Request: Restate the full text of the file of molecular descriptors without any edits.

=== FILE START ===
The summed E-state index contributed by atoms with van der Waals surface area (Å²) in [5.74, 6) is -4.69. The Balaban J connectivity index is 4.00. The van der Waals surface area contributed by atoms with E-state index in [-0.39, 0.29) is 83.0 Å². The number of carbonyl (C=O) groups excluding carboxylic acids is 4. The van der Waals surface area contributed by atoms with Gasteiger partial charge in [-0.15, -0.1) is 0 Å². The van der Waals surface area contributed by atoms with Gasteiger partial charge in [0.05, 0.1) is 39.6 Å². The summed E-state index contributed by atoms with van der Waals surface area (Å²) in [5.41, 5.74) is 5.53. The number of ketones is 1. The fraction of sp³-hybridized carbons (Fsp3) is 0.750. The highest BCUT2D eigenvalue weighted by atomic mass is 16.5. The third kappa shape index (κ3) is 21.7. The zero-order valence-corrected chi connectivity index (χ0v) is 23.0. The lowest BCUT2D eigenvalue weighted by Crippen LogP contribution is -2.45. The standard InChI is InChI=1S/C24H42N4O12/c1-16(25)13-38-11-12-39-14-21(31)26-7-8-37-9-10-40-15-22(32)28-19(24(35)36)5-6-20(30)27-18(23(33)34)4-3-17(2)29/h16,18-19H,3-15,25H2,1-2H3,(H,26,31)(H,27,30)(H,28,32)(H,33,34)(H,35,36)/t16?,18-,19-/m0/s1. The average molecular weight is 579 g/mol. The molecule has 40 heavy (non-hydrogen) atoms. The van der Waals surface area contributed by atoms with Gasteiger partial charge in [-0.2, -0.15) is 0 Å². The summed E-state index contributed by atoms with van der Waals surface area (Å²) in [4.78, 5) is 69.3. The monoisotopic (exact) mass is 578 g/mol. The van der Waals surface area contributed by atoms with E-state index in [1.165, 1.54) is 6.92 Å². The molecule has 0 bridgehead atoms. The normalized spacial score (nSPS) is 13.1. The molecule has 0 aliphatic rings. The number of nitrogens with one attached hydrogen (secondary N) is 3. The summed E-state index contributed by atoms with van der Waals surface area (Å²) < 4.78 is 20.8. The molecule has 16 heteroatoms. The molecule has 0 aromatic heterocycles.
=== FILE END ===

The summed E-state index contributed by atoms with van der Waals surface area (Å²) in [5.74, 6) is -4.69. The Balaban J connectivity index is 4.00. The van der Waals surface area contributed by atoms with E-state index in [-0.39, 0.29) is 83.0 Å². The number of carbonyl (C=O) groups excluding carboxylic acids is 4. The van der Waals surface area contributed by atoms with Gasteiger partial charge in [-0.15, -0.1) is 0 Å². The van der Waals surface area contributed by atoms with Gasteiger partial charge in [0.05, 0.1) is 39.6 Å². The summed E-state index contributed by atoms with van der Waals surface area (Å²) in [5.41, 5.74) is 5.53. The number of ketones is 1. The fraction of sp³-hybridized carbons (Fsp3) is 0.750. The highest BCUT2D eigenvalue weighted by atomic mass is 16.5. The third kappa shape index (κ3) is 21.7. The zero-order valence-corrected chi connectivity index (χ0v) is 23.0. The lowest BCUT2D eigenvalue weighted by Crippen LogP contribution is -2.45. The standard InChI is InChI=1S/C24H42N4O12/c1-16(25)13-38-11-12-39-14-21(31)26-7-8-37-9-10-40-15-22(32)28-19(24(35)36)5-6-20(30)27-18(23(33)34)4-3-17(2)29/h16,18-19H,3-15,25H2,1-2H3,(H,26,31)(H,27,30)(H,28,32)(H,33,34)(H,35,36)/t16?,18-,19-/m0/s1. The average molecular weight is 579 g/mol. The molecule has 40 heavy (non-hydrogen) atoms. The van der Waals surface area contributed by atoms with Gasteiger partial charge in [-0.2, -0.15) is 0 Å². The summed E-state index contributed by atoms with van der Waals surface area (Å²) in [4.78, 5) is 69.3. The monoisotopic (exact) mass is 578 g/mol. The van der Waals surface area contributed by atoms with E-state index in [1.165, 1.54) is 6.92 Å². The molecule has 0 bridgehead atoms. The normalized spacial score (nSPS) is 13.1. The molecule has 0 aliphatic rings. The number of nitrogens with one attached hydrogen (secondary N) is 3. The summed E-state index contributed by atoms with van der Waals surface area (Å²) < 4.78 is 20.8. The molecule has 16 heteroatoms. The molecule has 0 aromatic heterocycles.